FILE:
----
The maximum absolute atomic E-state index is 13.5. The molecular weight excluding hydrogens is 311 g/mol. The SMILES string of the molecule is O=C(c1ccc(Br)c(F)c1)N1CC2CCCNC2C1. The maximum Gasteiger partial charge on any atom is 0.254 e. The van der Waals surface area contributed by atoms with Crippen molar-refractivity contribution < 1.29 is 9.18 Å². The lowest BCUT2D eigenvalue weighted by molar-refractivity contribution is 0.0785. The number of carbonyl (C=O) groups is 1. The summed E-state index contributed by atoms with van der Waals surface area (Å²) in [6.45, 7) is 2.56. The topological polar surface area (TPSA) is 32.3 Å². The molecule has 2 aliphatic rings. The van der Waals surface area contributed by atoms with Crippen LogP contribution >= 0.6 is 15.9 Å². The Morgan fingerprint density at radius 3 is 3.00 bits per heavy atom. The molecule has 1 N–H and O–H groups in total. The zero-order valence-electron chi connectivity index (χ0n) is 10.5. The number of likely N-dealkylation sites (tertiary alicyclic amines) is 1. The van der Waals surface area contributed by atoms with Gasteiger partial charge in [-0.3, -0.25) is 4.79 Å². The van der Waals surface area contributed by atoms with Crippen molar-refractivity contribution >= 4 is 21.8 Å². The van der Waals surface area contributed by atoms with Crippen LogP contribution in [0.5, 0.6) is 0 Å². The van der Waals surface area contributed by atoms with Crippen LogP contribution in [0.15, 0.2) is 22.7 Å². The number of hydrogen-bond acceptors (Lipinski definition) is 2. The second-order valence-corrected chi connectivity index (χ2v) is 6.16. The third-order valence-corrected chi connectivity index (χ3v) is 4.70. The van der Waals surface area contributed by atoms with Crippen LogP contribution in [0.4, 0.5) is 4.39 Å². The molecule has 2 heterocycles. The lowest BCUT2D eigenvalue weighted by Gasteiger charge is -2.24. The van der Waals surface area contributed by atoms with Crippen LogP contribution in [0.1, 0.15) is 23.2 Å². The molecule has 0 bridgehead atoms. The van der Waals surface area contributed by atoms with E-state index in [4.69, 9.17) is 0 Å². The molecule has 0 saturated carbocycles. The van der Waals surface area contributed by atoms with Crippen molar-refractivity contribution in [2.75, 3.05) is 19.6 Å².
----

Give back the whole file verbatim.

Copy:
The maximum absolute atomic E-state index is 13.5. The molecular weight excluding hydrogens is 311 g/mol. The SMILES string of the molecule is O=C(c1ccc(Br)c(F)c1)N1CC2CCCNC2C1. The maximum Gasteiger partial charge on any atom is 0.254 e. The van der Waals surface area contributed by atoms with Crippen molar-refractivity contribution < 1.29 is 9.18 Å². The lowest BCUT2D eigenvalue weighted by molar-refractivity contribution is 0.0785. The number of carbonyl (C=O) groups is 1. The summed E-state index contributed by atoms with van der Waals surface area (Å²) in [6.45, 7) is 2.56. The topological polar surface area (TPSA) is 32.3 Å². The molecule has 2 aliphatic rings. The van der Waals surface area contributed by atoms with Crippen LogP contribution >= 0.6 is 15.9 Å². The Morgan fingerprint density at radius 3 is 3.00 bits per heavy atom. The molecule has 1 N–H and O–H groups in total. The zero-order valence-electron chi connectivity index (χ0n) is 10.5. The number of likely N-dealkylation sites (tertiary alicyclic amines) is 1. The van der Waals surface area contributed by atoms with Gasteiger partial charge in [-0.3, -0.25) is 4.79 Å². The van der Waals surface area contributed by atoms with Crippen molar-refractivity contribution >= 4 is 21.8 Å². The van der Waals surface area contributed by atoms with Crippen LogP contribution in [0.5, 0.6) is 0 Å². The van der Waals surface area contributed by atoms with Crippen LogP contribution in [0.15, 0.2) is 22.7 Å². The number of hydrogen-bond acceptors (Lipinski definition) is 2. The second-order valence-corrected chi connectivity index (χ2v) is 6.16. The third-order valence-corrected chi connectivity index (χ3v) is 4.70. The van der Waals surface area contributed by atoms with Crippen LogP contribution in [0.4, 0.5) is 4.39 Å². The molecule has 2 heterocycles. The lowest BCUT2D eigenvalue weighted by Gasteiger charge is -2.24. The van der Waals surface area contributed by atoms with Crippen LogP contribution in [0.1, 0.15) is 23.2 Å². The molecule has 0 bridgehead atoms. The van der Waals surface area contributed by atoms with E-state index in [4.69, 9.17) is 0 Å². The molecule has 0 saturated carbocycles. The van der Waals surface area contributed by atoms with Crippen molar-refractivity contribution in [2.75, 3.05) is 19.6 Å².